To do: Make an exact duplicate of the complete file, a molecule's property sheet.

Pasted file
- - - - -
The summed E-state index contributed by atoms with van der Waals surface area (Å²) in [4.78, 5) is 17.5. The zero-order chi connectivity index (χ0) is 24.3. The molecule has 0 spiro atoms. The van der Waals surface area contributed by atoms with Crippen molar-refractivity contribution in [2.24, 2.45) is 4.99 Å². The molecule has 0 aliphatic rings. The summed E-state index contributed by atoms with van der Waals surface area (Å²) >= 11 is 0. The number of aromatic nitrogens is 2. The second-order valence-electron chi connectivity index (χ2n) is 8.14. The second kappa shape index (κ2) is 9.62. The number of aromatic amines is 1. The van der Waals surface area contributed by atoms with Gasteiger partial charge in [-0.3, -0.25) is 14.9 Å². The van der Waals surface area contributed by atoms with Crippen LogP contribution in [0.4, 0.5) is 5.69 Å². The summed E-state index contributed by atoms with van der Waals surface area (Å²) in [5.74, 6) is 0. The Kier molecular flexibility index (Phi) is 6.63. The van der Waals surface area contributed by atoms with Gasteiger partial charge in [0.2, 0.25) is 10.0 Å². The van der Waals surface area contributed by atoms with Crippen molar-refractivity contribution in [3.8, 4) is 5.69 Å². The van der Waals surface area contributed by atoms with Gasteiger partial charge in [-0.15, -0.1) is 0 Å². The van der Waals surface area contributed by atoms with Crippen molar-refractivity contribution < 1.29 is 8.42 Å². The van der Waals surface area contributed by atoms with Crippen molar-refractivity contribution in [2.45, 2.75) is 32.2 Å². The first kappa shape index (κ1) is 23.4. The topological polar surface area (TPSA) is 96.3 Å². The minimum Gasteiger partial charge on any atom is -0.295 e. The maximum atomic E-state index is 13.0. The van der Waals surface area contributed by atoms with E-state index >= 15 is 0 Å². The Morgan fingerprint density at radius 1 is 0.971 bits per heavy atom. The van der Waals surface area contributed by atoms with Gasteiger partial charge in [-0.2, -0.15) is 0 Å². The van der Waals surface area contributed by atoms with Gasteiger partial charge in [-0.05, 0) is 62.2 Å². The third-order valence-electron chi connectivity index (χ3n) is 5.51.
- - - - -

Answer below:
The summed E-state index contributed by atoms with van der Waals surface area (Å²) in [4.78, 5) is 17.5. The zero-order chi connectivity index (χ0) is 24.3. The molecule has 0 spiro atoms. The van der Waals surface area contributed by atoms with Crippen molar-refractivity contribution in [2.24, 2.45) is 4.99 Å². The molecule has 0 aliphatic rings. The summed E-state index contributed by atoms with van der Waals surface area (Å²) >= 11 is 0. The number of aromatic nitrogens is 2. The second-order valence-electron chi connectivity index (χ2n) is 8.14. The second kappa shape index (κ2) is 9.62. The number of aromatic amines is 1. The van der Waals surface area contributed by atoms with Gasteiger partial charge in [-0.3, -0.25) is 14.9 Å². The van der Waals surface area contributed by atoms with Crippen LogP contribution in [0.4, 0.5) is 5.69 Å². The summed E-state index contributed by atoms with van der Waals surface area (Å²) in [5.74, 6) is 0. The Kier molecular flexibility index (Phi) is 6.63. The van der Waals surface area contributed by atoms with Gasteiger partial charge in [0.2, 0.25) is 10.0 Å². The van der Waals surface area contributed by atoms with Crippen molar-refractivity contribution in [3.8, 4) is 5.69 Å². The van der Waals surface area contributed by atoms with Gasteiger partial charge in [-0.15, -0.1) is 0 Å². The van der Waals surface area contributed by atoms with Crippen molar-refractivity contribution < 1.29 is 8.42 Å². The van der Waals surface area contributed by atoms with Crippen molar-refractivity contribution in [2.45, 2.75) is 32.2 Å². The first kappa shape index (κ1) is 23.4. The topological polar surface area (TPSA) is 96.3 Å². The minimum Gasteiger partial charge on any atom is -0.295 e. The maximum atomic E-state index is 13.0. The van der Waals surface area contributed by atoms with E-state index >= 15 is 0 Å². The Morgan fingerprint density at radius 1 is 0.971 bits per heavy atom. The van der Waals surface area contributed by atoms with Gasteiger partial charge in [-0.2, -0.15) is 0 Å². The van der Waals surface area contributed by atoms with Gasteiger partial charge in [-0.05, 0) is 62.2 Å². The third-order valence-electron chi connectivity index (χ3n) is 5.51.